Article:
As hearings get underway on the proposed Energy East pipeline, documents obtained by the CBC's French-language service, Radio-Canada, show the Canadian military has expressed grave concerns about the possibility of an oil spill.
Memos released under Access to Information show officials at the Canadian Forces garrison in Petawawa, Ont., have been demanding answers from TransCanada Corp., the company behind the project, about a section of pipeline that passes through the base. The pipeline, which is already in place, is designed to transport liquid natural gas, but would be switched to carrying crude oil if Energy East goes ahead.
Canadian Forces Base Petawawa in Ontario is show on Sept. 4, 2006. (Photo: Jonathan Hayward/CP)
In a series of emails dating back to 2014, Donald Megrath, the hazardous material officer for Petawawa, lays out his concerns about a potential pipeline breach on the nearby Petawawa River.
"A crude oil spill … is a significant environmental event," he writes in one note.
"What is their emergency response plan to cover, control and respond to this?"
Another email from January 2015 raises concerns about the possibility of "an epic, life, environmental and social altering spill."
The documents detail some of the correspondence between the military and TransCanada. The company wrote a letter in April 2014 to answer a series of specific questions posed by defence officials about what sort of emergency planning TransCanada had carried out to respond to a spill along the pipeline, especially near water sources.
In the letter, the company assures the military its pipeline can be shut down "within minutes" in the event of a breach. In further correspondence, the company clarifies just how close its pipeline would come to other military installations, revealing it would pass within 600 metres of the Canadian Forces base in North Bay, Ont., and just 200 metres from the base in Suffield, Alta.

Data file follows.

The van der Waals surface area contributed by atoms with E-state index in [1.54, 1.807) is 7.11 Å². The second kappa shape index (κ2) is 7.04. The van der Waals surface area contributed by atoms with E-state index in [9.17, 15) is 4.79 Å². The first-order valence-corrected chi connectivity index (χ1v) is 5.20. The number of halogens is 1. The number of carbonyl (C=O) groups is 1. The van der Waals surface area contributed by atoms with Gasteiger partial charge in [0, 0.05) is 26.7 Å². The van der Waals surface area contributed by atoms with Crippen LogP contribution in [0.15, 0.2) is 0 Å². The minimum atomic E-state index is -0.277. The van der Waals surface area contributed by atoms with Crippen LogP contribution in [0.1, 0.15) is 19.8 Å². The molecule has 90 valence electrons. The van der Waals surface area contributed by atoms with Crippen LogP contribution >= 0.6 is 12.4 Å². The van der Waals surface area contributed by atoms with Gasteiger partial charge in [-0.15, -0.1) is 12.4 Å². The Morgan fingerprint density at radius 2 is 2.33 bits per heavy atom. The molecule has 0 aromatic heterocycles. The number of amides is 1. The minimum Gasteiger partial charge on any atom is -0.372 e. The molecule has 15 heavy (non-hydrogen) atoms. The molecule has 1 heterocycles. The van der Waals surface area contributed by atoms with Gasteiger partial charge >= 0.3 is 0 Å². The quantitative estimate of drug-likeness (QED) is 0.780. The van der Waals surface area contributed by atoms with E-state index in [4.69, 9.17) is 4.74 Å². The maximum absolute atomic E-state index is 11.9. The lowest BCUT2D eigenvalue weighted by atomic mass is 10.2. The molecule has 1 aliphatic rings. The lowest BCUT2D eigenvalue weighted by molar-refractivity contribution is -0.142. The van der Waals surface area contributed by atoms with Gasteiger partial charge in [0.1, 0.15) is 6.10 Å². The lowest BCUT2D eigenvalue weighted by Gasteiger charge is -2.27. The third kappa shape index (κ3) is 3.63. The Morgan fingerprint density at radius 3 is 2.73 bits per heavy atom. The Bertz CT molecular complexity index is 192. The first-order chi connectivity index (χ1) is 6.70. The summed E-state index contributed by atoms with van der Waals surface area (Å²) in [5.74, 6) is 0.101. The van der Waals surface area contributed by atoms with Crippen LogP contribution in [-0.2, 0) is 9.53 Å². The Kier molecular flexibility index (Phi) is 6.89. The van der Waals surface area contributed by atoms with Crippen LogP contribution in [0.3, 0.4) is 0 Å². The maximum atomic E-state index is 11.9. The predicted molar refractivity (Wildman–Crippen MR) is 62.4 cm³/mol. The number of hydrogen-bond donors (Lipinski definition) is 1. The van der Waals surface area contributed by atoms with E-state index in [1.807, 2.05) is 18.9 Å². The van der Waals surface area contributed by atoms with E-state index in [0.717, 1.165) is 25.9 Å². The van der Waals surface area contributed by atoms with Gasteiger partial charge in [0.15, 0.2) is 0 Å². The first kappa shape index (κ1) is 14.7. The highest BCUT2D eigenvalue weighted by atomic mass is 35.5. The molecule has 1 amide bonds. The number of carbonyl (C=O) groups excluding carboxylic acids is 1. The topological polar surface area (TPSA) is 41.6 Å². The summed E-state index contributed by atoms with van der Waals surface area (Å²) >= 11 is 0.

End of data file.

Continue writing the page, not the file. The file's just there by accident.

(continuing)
Tim Duboyce, a spokesman for TransCanada, says the questions raised by the military echo those of other groups and individuals who are concerned about pipeline safety.
"Of course, security and safety is the most important issue, at front of mind for people," Duboyce said.
"It's the most important issue for us as well, as a company."
While Duboyce was not familiar with the documents outlining the military's issues with the proposed pipeline, he confirmed TransCanada has had discussions with officials at CFB Petawawa and will continue to do so if more questions arise.
Duboyce also repeated an argument pipeline proponents have made countless times that pipelines are "the safest way that we have at our disposal as a society to move oil to market."
Opponents of Energy East, however, are not convinced.
"National Defence is asking questions that everyone is asking," said Sidney Ribaux, director general of the environmental group Equiterre.
"Unfortunately, like National Defence, most of us are not getting those answers."
Ribaux accuses TransCanada of trying to push through its project without formulating a proper emergency response plan, calling it "very disappointing but not so surprising."
The National Energy Board launched public hearings on the $15-billion Energy East project in Saint John yesterday. If approved, it will transport crude oil roughly 4,500 kilometres from the Alberta oilsands to refineries in Eastern Canada. The National Energy Board must hand in its report to the federal government by March 2018.
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